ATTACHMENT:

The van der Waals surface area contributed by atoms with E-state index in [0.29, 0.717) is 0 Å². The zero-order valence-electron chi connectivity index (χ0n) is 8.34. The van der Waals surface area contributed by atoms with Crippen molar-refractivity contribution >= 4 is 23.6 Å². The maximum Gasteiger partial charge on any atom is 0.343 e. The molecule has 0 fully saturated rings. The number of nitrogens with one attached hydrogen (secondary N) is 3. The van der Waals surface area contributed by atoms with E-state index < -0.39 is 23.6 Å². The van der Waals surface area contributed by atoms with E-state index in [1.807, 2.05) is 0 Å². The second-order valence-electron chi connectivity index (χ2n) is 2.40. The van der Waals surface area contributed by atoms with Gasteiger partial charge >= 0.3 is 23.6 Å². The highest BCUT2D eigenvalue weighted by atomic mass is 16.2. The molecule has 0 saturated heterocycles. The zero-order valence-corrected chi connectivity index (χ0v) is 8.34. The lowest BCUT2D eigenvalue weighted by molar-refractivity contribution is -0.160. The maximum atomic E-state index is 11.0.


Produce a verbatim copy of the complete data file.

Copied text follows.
The van der Waals surface area contributed by atoms with E-state index in [0.29, 0.717) is 0 Å². The zero-order valence-electron chi connectivity index (χ0n) is 8.34. The van der Waals surface area contributed by atoms with Crippen molar-refractivity contribution >= 4 is 23.6 Å². The maximum Gasteiger partial charge on any atom is 0.343 e. The molecule has 0 fully saturated rings. The number of nitrogens with one attached hydrogen (secondary N) is 3. The van der Waals surface area contributed by atoms with E-state index < -0.39 is 23.6 Å². The van der Waals surface area contributed by atoms with E-state index in [1.807, 2.05) is 0 Å². The second-order valence-electron chi connectivity index (χ2n) is 2.40. The van der Waals surface area contributed by atoms with Gasteiger partial charge >= 0.3 is 23.6 Å². The highest BCUT2D eigenvalue weighted by atomic mass is 16.2. The molecule has 0 saturated heterocycles. The zero-order valence-corrected chi connectivity index (χ0v) is 8.34. The lowest BCUT2D eigenvalue weighted by molar-refractivity contribution is -0.160. The maximum atomic E-state index is 11.0.